A former friend once told me I am setting a bad example for girls. You know what is a bad example? Lying about liking yourself when you don’t. Girls at home will see celebrities preaching they love themselves and instantly feel like they are failing. This trend of shaming people for feeling their feelings has to end. It is easy to go on Instagram, post a picture holding your cellulite, and feel like a martyr. This faux body acceptance trend is smoke and mirrors. People still hate fat people and discriminate against them. And don’t get me started on intermittent fasting, which is just anorexia endorsed by Joe Rogan. Now that I am successful and as I get more money, I want to do more to myself.

I can completely understand it now that you have the resources at your disposal, you almost feel obligated to partake in whatever the latest trend is.

NG: There is this guilt where I feel I should look like a Kardashian because I can afford to do so. I miss being broke at times because it provides me with limitations. Ultimately, there is no way to win everyone over. If you get work done, you are sad because you caved in. If you don’t, you are sad because you let yourself go. Fuck it and do you.

If it’s mentionable, it’s manageable. If we get to a societal point where people can comfortably discuss what they want done, got done, and why, people would not feel bad about themselves. The average person would feel more confident and comfortable in their own skin. If we knew the truth, we could compare ourselves with the information that is true, and not compare ourselves to the Kardashians who are constantly getting procedures done. We need to empower people to be more outspoken. The shame is keeping us insecure because we are comparing ourselves to people we don’t know the full story about. Our nation is severely depressed because of social media.

Social media is wreaking havoc on individual self-esteem, forcing people to accept open relationships even when they don’t want to, and making friendships competitive and dysfunctional. Is social media ruining romance too?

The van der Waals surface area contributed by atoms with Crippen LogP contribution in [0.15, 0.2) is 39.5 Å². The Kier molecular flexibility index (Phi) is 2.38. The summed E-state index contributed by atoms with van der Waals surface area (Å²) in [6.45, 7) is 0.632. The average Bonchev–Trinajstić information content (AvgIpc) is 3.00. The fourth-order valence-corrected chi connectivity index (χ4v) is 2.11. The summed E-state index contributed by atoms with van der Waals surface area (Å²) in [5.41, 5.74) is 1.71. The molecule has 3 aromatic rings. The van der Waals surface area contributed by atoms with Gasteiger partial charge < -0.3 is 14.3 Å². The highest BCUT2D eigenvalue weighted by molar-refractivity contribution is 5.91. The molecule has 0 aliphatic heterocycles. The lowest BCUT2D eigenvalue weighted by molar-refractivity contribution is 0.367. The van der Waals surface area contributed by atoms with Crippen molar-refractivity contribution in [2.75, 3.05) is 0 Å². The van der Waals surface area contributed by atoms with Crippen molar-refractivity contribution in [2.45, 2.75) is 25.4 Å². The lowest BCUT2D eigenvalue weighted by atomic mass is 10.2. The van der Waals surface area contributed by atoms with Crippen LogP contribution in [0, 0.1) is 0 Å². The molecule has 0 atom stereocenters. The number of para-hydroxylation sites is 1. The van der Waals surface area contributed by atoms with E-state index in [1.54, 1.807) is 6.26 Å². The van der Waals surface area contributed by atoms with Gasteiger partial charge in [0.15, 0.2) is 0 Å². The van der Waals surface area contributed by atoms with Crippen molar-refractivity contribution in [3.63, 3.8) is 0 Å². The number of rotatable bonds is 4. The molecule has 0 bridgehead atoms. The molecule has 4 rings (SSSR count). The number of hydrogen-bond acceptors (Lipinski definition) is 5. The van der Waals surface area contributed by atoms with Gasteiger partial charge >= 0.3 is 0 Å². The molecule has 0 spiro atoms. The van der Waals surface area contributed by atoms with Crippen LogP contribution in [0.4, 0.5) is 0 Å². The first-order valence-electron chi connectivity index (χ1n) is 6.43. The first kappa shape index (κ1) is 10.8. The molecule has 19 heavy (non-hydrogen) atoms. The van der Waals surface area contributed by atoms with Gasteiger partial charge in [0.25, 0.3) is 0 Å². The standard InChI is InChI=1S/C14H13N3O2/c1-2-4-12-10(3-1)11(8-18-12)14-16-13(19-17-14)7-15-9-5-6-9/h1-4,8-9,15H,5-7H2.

Nikki Glaser
Nikki Glaser

NG: Yes. I like it when I hear social media is reaching an apex. I was reading an article recently about millennials falling off social media because they view it as not being what it once was. As much as it pains me, what would my life be without it? When I step away there is no question my mental health improves. I also hate comments because of the negativity. Comments are always more negative than positive, you read them, then you start being influenced by them. I quit smoking, I quit drinking, and reading comments is the latest self-destructive habit I quit.

As a viewer, social media comments have crippled reality television. I despise all of the programs I previously enjoyed because the talent always gets influenced by the commentary. As a reality television host, do you agree?

NG: Comments are why the best seasons of reality television are always the early seasons because good talent often gets corrupted by comments and in turn alters their behavior. Trolls want you to hate yourself as much as they hate themselves. This is why you need to be cognizant of who you have in your life and who you ask for advice. We all have jealous friends around us and we don’t need to retain people who dim our light.

“one in eight women have been molested and one in 20 men. I think the men number is quite higher because it is more shameful for a man to admit this”

What are topics you plan to cover on these new tour dates?

NG: It is about having to laugh at the horror of life. I discuss aging, domestic violence, fear of commitment, molestation, monogamy, parenthood, battling anorexia, depression, suicidal thoughts, and the impending end of the world which seems around the corner. A lot of my act is admitting to my embarrassing thoughts and laughing at it all. If you can’t cry, you have to laugh.

I am discussing topics that if you did not laugh about it, you would cry about it. Why can we say my dad spanked me, but not that my dad fucked me!?

By discussing these taboo topics, you are making it mainstream to discuss. Kudos on the progressive stance!

NG: I looked up the statistics. Currently, one in eight women have been molested and one in 20 men. I think the men number is quite higher because it is more shameful for a man to admit this, especially a homosexual man because people like to tie sexuality solely to the trauma.

If everyone who has experienced this learned how many people went through the same thing, it would save lives. Making a topic shameful in a certain setting, such as a dinner party, only enables the wrong people. In my act, I discuss how molestation victims should be able to board planes before veterans. Be proud to be a survivor. This is why I relate to the LGBTQ community and usually only have this type of deep discussion with queer people. They have had to overcome something society has made them feel shameful about, and to be open, they have had to be brave. They have had to endure people groaning at them and ostracizing them. I admire and relate to the community because of this. There is courage that comes with being open with your sexuality.